Planned $46 billion in energy and infrastructure investments in Pakistan are aimed at transforming the country into a regional hub for trade and investment More

Audio 'Forbidden City' Revisits Little Known Era of Asian-American Entertainment

Little-known chapter of entertainment history captured in 80s documentary is revisited in new digitally remastered format and book More

This forum has been closed.
Comment Sorting
Comments
     
by: libya a muslim country from: libya
July 06, 2012 8:56 AM
libya is going for the better from now on the muslims will start to rise you like or not, sharia law is the new libya

by: Marty from: USA
July 06, 2012 12:39 AM
Here comes more Muslim Arab Winter...

by: Izzy Horowitz from: NYS
July 06, 2012 12:27 AM
"Libya to hold first free election" Anyone who believes free elections can happen in Libya, Egypt, Syria, Lebanon or any middle eastern Moslem country also believes in the tooth fairy and their civility to Christians and Jews.

Featured Videos

Your JavaScript is turned off or you have an old version of Adobe's Flash Player. Get the latest Flash player.
Study: Insecticide Damaging Wild Bee Populationsi
X
April 24, 2015 10:13 PM
A popular but controversial type of insecticide is damaging important wild bee populations, according to a new study. VOA’s Steve Baragona has more.
Video

Video Study: Insecticide Damaging Wild Bee Populations

A popular but controversial type of insecticide is damaging important wild bee populations, according to a new study. VOA’s Steve Baragona has more.
Video

Video Data Servers Could Heat Private Homes

As every computer owner knows, when their machines run a complex program they get pretty hot. In fact, cooling the processors can be expensive, especially when you're dealing with huge banks of computer servers. But what if that energy could heat private homes? VOA’s George Putic reports that a Dutch energy firm aims to do just that.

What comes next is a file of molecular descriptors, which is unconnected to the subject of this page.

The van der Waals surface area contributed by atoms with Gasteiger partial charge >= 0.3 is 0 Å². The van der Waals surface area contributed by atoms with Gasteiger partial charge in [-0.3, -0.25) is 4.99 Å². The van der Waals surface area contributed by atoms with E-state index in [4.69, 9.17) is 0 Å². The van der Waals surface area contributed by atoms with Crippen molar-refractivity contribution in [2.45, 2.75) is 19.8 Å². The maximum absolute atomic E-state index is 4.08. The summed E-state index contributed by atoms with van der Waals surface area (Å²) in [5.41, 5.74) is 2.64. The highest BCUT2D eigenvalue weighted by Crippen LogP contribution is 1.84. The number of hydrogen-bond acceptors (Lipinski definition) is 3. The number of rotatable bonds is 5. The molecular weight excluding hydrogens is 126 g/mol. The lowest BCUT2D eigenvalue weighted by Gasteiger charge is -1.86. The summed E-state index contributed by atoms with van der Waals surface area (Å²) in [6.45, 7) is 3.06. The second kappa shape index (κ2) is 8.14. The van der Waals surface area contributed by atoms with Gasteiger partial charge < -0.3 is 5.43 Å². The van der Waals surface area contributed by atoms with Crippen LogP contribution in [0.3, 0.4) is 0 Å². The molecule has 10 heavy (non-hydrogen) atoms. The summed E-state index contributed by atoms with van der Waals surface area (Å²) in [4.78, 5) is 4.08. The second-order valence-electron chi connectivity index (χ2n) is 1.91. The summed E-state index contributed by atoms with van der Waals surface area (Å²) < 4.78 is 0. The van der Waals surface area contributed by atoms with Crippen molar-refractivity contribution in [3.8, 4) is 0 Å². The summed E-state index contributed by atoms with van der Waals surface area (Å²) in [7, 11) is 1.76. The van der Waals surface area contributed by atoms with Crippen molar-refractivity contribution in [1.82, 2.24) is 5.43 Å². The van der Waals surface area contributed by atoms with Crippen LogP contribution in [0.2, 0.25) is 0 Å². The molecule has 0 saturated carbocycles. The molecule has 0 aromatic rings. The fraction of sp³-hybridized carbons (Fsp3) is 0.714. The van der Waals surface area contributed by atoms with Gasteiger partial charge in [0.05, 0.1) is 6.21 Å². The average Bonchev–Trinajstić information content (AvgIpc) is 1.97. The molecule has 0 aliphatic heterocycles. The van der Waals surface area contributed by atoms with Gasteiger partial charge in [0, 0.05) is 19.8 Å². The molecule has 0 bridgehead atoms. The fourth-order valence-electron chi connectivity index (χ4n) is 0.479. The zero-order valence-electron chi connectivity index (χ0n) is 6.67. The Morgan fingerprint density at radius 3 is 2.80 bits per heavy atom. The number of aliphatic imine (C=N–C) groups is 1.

Video

Video Cinema That Crosses Borders Showcased at Tribeca Film Festival

Among the nearly 100 feature length films being shown at this year’s Tribeca Film Festival in New York City are more than 20 documentaries and features with international appeal, from a film about a Congolese businessman in China, to documentaries shot in Pakistan and diaspora communities in the U.S., to a poetic look at disaffected South African youth. VOA’s Carolyn Weaver has more.
Video

Video UN Confronts Threat of Young Radicals

The radicalization and recruitment of young people into Islamist extremist groups has become a growing challenge for governments worldwide. On Thursday, the U.N. Security Council heard from experts on the issue, which has become a potent threat to international peace and security. VOA’s Margaret Besheer reports.
Video

Video Growing Numbers of Turks Discover Armenian Ancestry

In a climate of improved tolerance, growing numbers of people in Turkey are discovering their grandmothers were Armenian. Hundreds of thousands of Armenians escaped the mass deportations and slaughter of the early 1900's by forced conversion to Islam. Or, Armenian children were taken in by Turkish families and assimilated. Now their stories are increasingly being heard. Dorian Jones reports from Istanbul that the revelations are viewed as an important step.
Video

Video Migrants Trek Through Western Balkans to Reach EU